For the tens of thousands of people who poured their sweat and tears into the Bernie Sanders campaign, the last year has been a woeful one. Sanders was tantalizingly close to winning the Democratic presidential primary, despite having the establishment stacked against him. And then what many of those people said during the primary came true: while Bernie could have beaten Trump, Hillary Clinton could not.

For decades, more and more money has flowed into our political process and we have now reached a point where it is considered nearly impossible to hold a House or Senate seat without taking money from billionaires and corporations. The vast majority of our Congress members are beholden to the 1%, as proven by a 20-year study from Princeton. Our country, and our world, deserve better.

For the millions of Americans who agreed with Bernie’s “future to believe in,” there is a very simple explanation for what is wrong with our government: it’s not filled with Bernie Sanders. Here’s how we change that.


The Incorruptibles have a unique set of beliefs that shape their strategy.


If politicians are allowed to take corporate money, they will vote accordingly. Incorruptibles candidates take no corporate money and focus on raising small dollar donations.


Bernie’s first four campaigns for office failed: he ran for U.S. Senate twice and Vermont Governor twice, and never got more than 6% of the vote. But when he ran for mayor of Burlington, Vermont, he was elected and so started his political career. His story holds a lesson for Incorruptible progressives: build your base locally, because power is built at the local level first.


Most progressive local politicians begin taking money from the wrong sources once they begin their campaigns for state or national office. To avoid this they must have a strong grassroots organization larger than their city to support them as they move up from the local level.


Most candidates pick themselves: “Hey everybody, I’m running for office!” But looking at best-practice local organizations around the country, we see that strong grassroots movements convince great, selfless leaders to run, not the other way around.


Half of a politician’s job is to write and vote on laws; the other half is to listen to, educate, and mobilize the people. Bernie has a proven practice of specialized town halls that do just this.


Grassroots organizations can act as an adjunct staff to truly progressive politicians, doing the research and legwork to help get progressive policies passed. This turns the notion of “holding your representatives accountable” upside down and creates a truly participatory government.


The Incorruptibles has begun to set up grassroots chapters in cities nationwide. In time, we envision local TI chapters in every city and county. Much like Indivisible, The Incorruptibles has produced a guide for how to do this. In brief:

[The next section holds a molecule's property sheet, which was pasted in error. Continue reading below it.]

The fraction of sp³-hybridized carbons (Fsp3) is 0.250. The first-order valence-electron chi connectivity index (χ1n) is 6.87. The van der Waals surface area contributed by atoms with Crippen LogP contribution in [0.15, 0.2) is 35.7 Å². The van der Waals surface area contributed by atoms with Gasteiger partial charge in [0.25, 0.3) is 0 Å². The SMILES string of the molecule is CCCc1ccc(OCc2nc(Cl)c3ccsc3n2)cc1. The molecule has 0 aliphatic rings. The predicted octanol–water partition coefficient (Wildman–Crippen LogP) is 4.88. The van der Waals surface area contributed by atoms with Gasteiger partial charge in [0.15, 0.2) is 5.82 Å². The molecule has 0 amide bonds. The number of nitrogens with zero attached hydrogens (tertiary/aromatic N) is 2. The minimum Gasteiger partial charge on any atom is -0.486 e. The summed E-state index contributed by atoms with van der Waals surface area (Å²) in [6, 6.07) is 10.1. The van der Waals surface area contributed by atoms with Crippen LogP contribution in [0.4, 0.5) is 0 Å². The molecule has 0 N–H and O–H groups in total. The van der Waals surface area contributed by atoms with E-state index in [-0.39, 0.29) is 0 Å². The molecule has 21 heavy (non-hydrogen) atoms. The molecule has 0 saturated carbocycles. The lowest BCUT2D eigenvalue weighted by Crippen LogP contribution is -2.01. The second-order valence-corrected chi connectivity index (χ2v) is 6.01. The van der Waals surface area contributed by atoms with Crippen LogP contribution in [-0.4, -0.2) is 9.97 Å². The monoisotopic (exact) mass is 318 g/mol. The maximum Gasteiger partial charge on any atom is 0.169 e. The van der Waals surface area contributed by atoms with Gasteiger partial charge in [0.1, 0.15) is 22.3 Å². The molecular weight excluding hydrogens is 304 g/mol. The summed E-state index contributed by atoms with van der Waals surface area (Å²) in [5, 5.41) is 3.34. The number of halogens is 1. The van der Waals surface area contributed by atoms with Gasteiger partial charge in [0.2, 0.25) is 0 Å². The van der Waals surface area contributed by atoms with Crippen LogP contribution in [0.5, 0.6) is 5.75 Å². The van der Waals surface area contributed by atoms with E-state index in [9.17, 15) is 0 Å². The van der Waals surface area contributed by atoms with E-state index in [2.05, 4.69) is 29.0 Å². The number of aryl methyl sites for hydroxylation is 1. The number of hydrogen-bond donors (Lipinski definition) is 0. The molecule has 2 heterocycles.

The grassroots chapter forms a core team of organizers and begins outreach. As more people join, the growing membership votes on platform, actions, and candidates.


The chapter doesn’t work alone to reinvent the wheel. It contacts other community groups and organizations to help enlarge its coalition. These can include unions, service organizations, churches, NGOs and others.


The Incorruptibles National provides training to facilitate Bernie-style town halls, where the chapter listens to, educates, and mobilizes constituents.


The local chapter organizes to knock on every door in the city. This is unlike conventional campaign canvassing where only likely voters are reached, and where almost no listening takes place on the side of the campaign. It is unlike other “knock every door” canvassing efforts in that residents are given an opportunity to join a local group, becoming a voting member who can affect city policy. This gives the person behind the door real agency and a stake in what they’re being asked to support.


The Incorruptibles National provides training to conduct local educational workshops that empower constituents with knowledge and understanding of the issues. For example, TI presents Les Leopold’s “Runaway Inequality” workshop to help explain in clear terms how the 1% uses corporations and government to siphon money away from working families. This kind of educational training plays well in both blue and red communities and leads a majority of listeners to support the policies in Bernie’s platform.


Each city will develop its own platform, informed by the town halls, door knocking, and inequality workshops, and incorporating the specific needs and demands of constituents.


Incorruptibles candidates grow out of the organization, emerging from the coalition that has formed in the community. They might be activists who have already spent much of their lives fighting for social justice and other causes, they might be political novices from other professions, or they might have been candidates before. Through a participatory democratic process, the local chapter votes and puts together a slate of candidates that is representative of the residents of the city.